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Bichon Frise, Westie, Lhasa Apso or Shi Tzu? Advice please

Discussion in 'Dog Chat' started by Rufus15, Jun 8, 2017.


  1. Rufus15

    Rufus15 Banned

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    Hi all, hope it's ok to post in this section.

    We're still debating over a dog in the future, but after seeing how my eldest is still quite wary of dogs, we think a small breed would be a better option for us.

    We've narrowed our choices down to the above breeds, but I would really appreciate experienced advice.

    We are keen to buy responsibly from a registered, ethical breeder that tests for the appropriate genetic problems in the breed, however we aren't sure what health problems are in the breeds and we aren't sure where to start looking.

    I also wanted to ask if it is standard practice with KC breeders for pups to go to new homes at 8 weeks? Surely 14-16 weeks is better?

    Finally, as we have a young family, do you think these breeds are appropriate for young children? I know that training is a huge part of it, are they easy to train with puppy classes and such?

    Thanks in advance :)
     
  2. Amelia66

    Amelia66 PetForums VIP

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    What are you looking for in the dog?

    Its better for them to go to you at 8 weeks due to them needing to be socialised from a young age. They have no issues going at 8 weeks than a larger dog would have.

    I would just advise puppies are alot of work, and depending on the age of your children that can add alot of extra stresses to the household. Not saying it cant be done just to be warned.
    Its about teaching the children as much as it is teaching the dog. Letting them have space where they can go and not be bothered, not leaving them with the children unless supervised ect.

    It depends on the dog with the trainability. Some are easier than other, what sort of training are you looking at doing?
     
  3. Rafa

    Rafa PetForums VIP

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    All of those Breeds should be fine with children under correct supervision.

    You will increase your chances of success if you buy from a reputable Breeder who breeds with temperament very much in mind.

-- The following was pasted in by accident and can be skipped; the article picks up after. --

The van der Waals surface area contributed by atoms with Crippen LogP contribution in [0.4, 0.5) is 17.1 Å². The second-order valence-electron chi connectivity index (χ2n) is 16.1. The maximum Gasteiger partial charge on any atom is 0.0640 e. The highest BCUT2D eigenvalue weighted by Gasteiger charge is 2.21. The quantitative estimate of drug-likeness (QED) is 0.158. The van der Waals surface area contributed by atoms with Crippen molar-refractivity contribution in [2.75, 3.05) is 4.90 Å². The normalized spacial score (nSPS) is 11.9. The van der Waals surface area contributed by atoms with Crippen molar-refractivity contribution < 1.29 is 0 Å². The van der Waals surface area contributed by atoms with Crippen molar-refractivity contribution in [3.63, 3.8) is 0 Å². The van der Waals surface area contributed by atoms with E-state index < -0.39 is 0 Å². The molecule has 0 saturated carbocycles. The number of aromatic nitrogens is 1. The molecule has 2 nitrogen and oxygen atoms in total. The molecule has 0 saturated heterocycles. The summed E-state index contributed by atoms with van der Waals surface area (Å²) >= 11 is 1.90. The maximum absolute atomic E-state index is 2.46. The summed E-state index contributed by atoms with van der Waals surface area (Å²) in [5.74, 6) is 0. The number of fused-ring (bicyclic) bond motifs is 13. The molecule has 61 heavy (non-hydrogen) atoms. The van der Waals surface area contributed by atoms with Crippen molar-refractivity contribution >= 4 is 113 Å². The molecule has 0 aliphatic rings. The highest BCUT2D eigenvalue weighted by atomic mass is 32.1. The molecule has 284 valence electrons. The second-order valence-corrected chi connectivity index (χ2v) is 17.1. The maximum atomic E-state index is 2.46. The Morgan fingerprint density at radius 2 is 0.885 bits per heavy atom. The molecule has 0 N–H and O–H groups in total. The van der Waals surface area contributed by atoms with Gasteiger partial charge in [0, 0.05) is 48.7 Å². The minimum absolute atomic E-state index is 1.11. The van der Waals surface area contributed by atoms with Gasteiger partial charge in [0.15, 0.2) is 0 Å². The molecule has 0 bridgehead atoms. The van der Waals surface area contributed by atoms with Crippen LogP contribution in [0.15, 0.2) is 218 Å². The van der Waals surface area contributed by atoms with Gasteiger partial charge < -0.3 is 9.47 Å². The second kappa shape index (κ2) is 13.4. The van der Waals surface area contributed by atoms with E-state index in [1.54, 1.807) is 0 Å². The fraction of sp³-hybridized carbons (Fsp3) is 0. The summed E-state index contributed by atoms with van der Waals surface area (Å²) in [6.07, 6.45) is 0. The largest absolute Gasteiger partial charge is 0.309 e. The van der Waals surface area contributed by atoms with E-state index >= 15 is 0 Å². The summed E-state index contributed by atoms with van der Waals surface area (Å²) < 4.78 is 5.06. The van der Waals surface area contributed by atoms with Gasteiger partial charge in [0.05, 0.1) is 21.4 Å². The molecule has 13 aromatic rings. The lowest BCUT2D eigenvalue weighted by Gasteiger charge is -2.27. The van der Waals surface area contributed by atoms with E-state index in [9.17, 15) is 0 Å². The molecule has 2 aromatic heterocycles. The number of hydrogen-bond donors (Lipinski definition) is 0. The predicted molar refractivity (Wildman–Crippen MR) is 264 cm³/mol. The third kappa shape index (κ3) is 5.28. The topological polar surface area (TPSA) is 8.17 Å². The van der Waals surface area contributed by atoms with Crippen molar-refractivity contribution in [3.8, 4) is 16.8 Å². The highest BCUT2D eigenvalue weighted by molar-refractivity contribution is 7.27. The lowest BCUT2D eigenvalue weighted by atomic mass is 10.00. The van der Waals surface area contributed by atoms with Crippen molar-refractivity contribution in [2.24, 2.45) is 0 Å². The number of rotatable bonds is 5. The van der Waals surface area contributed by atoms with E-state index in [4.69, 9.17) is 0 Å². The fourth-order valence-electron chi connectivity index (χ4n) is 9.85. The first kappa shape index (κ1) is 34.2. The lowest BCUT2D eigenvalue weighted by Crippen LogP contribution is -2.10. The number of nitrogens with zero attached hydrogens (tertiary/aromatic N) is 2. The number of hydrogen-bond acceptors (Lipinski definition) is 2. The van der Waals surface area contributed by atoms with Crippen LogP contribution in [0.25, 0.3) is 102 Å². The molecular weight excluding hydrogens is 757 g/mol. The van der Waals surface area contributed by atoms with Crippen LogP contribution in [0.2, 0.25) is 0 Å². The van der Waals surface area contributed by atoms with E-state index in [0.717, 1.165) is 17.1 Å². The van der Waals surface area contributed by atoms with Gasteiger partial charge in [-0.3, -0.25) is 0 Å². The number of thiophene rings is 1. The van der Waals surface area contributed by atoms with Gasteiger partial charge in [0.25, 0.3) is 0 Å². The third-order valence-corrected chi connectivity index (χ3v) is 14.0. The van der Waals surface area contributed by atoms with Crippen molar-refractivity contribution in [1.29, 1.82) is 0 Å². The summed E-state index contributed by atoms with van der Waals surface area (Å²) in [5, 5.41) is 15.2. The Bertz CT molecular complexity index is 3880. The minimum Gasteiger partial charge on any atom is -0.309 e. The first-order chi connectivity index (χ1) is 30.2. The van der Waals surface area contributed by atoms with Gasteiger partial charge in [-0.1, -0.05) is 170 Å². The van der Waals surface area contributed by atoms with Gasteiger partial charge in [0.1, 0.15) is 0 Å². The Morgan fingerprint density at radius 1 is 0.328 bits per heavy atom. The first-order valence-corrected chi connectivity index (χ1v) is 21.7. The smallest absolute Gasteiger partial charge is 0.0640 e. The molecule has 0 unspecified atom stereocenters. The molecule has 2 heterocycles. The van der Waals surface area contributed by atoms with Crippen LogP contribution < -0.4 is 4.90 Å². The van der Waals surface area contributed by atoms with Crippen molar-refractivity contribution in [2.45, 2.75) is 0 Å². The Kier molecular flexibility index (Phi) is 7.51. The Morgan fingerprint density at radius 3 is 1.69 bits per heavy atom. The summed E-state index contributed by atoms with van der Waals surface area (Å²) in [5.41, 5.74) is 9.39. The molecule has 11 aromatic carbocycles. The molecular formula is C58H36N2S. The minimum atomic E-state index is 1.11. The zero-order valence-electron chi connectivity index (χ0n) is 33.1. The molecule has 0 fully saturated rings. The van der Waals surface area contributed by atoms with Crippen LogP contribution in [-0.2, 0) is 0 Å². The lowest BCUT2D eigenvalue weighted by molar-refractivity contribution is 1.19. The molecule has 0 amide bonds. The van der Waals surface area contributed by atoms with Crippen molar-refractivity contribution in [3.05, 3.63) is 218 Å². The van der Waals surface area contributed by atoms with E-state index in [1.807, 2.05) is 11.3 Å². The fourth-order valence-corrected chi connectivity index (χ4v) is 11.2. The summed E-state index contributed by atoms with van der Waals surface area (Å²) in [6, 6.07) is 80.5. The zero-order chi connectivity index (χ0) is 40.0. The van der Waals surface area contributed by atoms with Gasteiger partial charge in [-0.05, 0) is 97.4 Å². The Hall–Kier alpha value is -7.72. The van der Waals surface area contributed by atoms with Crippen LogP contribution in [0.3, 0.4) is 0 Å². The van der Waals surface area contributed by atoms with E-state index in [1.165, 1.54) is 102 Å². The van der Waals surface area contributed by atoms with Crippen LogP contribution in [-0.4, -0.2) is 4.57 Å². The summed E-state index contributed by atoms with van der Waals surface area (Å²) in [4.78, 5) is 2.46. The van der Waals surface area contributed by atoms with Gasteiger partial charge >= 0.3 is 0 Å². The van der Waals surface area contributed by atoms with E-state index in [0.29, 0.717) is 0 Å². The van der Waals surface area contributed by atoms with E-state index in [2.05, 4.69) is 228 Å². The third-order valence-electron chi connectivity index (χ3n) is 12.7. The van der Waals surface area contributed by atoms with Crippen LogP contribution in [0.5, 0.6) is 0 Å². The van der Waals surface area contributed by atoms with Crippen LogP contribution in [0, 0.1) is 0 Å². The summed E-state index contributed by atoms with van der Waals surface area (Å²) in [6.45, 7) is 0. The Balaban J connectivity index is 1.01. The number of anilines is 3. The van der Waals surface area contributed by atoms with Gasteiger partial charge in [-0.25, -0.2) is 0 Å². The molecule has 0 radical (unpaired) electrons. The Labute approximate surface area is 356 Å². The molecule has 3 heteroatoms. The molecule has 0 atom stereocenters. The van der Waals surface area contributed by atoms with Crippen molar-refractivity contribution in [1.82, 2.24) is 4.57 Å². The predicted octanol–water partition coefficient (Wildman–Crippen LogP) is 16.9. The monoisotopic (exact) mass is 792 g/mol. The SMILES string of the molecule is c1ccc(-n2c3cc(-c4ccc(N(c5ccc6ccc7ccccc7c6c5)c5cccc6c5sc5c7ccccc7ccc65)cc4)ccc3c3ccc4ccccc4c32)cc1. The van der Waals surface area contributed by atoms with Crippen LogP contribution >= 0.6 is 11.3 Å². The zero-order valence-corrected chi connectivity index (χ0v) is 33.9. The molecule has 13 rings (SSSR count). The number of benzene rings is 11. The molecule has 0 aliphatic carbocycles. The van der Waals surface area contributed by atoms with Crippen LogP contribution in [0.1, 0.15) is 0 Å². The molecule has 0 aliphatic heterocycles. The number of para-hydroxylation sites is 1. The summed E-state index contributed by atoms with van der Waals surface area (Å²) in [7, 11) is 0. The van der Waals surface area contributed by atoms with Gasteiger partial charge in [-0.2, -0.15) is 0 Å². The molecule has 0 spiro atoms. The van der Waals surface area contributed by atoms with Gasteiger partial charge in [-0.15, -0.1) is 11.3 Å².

It's perfectly normal for a pup to go into a new home at eight weeks old - 12/14 weeks is far too old.
     
  4. Rufus15

    Rufus15 Banned

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    Thank you for replies, they're very helpful.

    We're not looking to buy a puppy for a couple of years until our little humans are bigger. I want to be able to give a puppy the necessary amount of attention to train and socialise them properly, and we don't want to rush into anything either.

    We have cats and my children are very clear that they must give the cats space, they must not use their hands anywhere except the body of the cats, so no ears, eyes, tails, etc., and everything is supervised. The cats also have space away from them. The same will be given to any pooch we have, we're very strict on that.

    We would look at puppy training classes to teach them not to jump up, to follow commands, to behave on walks, etc.
     
  5. Rafa

    Rafa PetForums VIP

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    I would say that maybe, given that you have cats, a Westie, being a Terrier may not be the best choice.

    One of the other three Breeds may be your best option.

    It sounds as though you've thought it through very carefully.
     
  6. SixStar

    SixStar Banned

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    Why do you think 14-16 weeks would be a better age? 8 weeks is the norm.

    Westies are fun little dogs - they're hardy, active and generally very sweet and suitable as family dogs. As @Sweety has said, being terriers they're not always renown for being cat-friendly, but if raised with one from a puppy, you shouldn't have any issues. Mine is cat friendly, but not child friendly - all depends on the individual dog and how they're raised.

    Whilst I have no direct experience of Bichons, I think they're generally regarded as happy go lucky little dogs, again quite suited to family life.